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Vegetarian and Pregnant: How to Give Baby What He Needs

Vegetarian and Pregnant: How to Give Baby What He Needs

in Diets by

Vegetarian and Pregnant: How to Give Baby What He NeedsMany women who have chosen the vegetarian lifestyle worry that their diet may not be enough to allow for a healthy pregnancy. The worry seems to be exceptionally high when it comes to getting enough protein. In truth, it is entirely possible to have a healthy pregnancy and delivery without breaking your vegetarian diet. Below are some nutritional guidelines that will help you ensure that both you and baby are getting everything you need during this important time:

Essentials

  • Protein – Drinking cow’s milk or soy milk daily will usually provide all your protein needs. You can also boost your protein intake by eating plenty of whole grains, cheese, tofu, yogurt, and beans.
  • Essential Nutrients – in addition to protein, pregnant women must be careful to take in enough omega-3s, which aid in vision and brain development, iron, zinc, folate, calcium, and vitamins. If you do not eat fish, you can still get your omega-3s from walnuts, pinto and kidney beans, flax seed, dark leafy greens, canola oil, papaya, cauliflower, broccoli, and squash. You may also check for soy milk, bread, cereal, and other vegetarian foods that are fortified with omega-3 DHA.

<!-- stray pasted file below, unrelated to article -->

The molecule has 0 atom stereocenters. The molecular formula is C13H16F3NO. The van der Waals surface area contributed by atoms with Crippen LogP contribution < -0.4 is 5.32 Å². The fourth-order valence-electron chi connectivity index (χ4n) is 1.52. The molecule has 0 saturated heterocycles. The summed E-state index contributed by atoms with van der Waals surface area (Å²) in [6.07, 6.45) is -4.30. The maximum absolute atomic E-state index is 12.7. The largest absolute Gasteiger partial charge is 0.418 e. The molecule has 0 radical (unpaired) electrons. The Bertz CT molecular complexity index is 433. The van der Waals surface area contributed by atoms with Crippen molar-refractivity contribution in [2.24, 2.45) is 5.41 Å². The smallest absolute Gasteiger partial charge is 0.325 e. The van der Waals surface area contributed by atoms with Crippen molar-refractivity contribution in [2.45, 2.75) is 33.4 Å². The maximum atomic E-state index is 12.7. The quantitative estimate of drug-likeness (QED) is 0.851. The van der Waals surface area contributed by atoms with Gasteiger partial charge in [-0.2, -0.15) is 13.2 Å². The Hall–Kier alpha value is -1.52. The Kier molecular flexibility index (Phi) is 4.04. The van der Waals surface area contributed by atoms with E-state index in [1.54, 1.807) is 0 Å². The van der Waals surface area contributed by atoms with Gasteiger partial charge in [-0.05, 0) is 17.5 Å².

Daily Recommendations

A healthy vegetarian diet should include the following every day, and should be supplemented with a good prenatal vitamin:

  1. Four servings of foods rich in calcium. Depending upon your particular diet, these may include fortified soy milk, cow’s milk, and other foods that include at least 300 mg of calcium in each serving.
  2. Four daily servings of cooked dried peas and beans. These tasty choices are loaded with iron, protein, and zinc. For variety, add in some assorted seeds and nuts.
  3. Between six and eleven servings of whole grains. This may include whole grain breads, oatmeal, brown rice, and more.
  4. At least one serving of vitamin B12-rich goods. This includes egg yolk, miso, tempeh, or fortified soy milk.
  5. Between eight and ten servings of vegetables and fruit. This offers a way to add great variety into your diet and also provides a healthy dose of antioxidants. For the healthiest choices, choose a variety of fruits and veggies in rainbow colors.

With some careful planning, there is no reason why a woman cannot have a healthy pregnancy while on a vegetarian diet. Although these recommended servings are somewhat different than those of the food pyramid guide, the difference is necessary to ensure that both mother and baby are healthy.

About the Author: Donna Moody writes pregnancy advice articles for YouMayBeNext.com. She uses her experiences as a mother, teacher, and woman to help others get through their pregnancy successfully.

 

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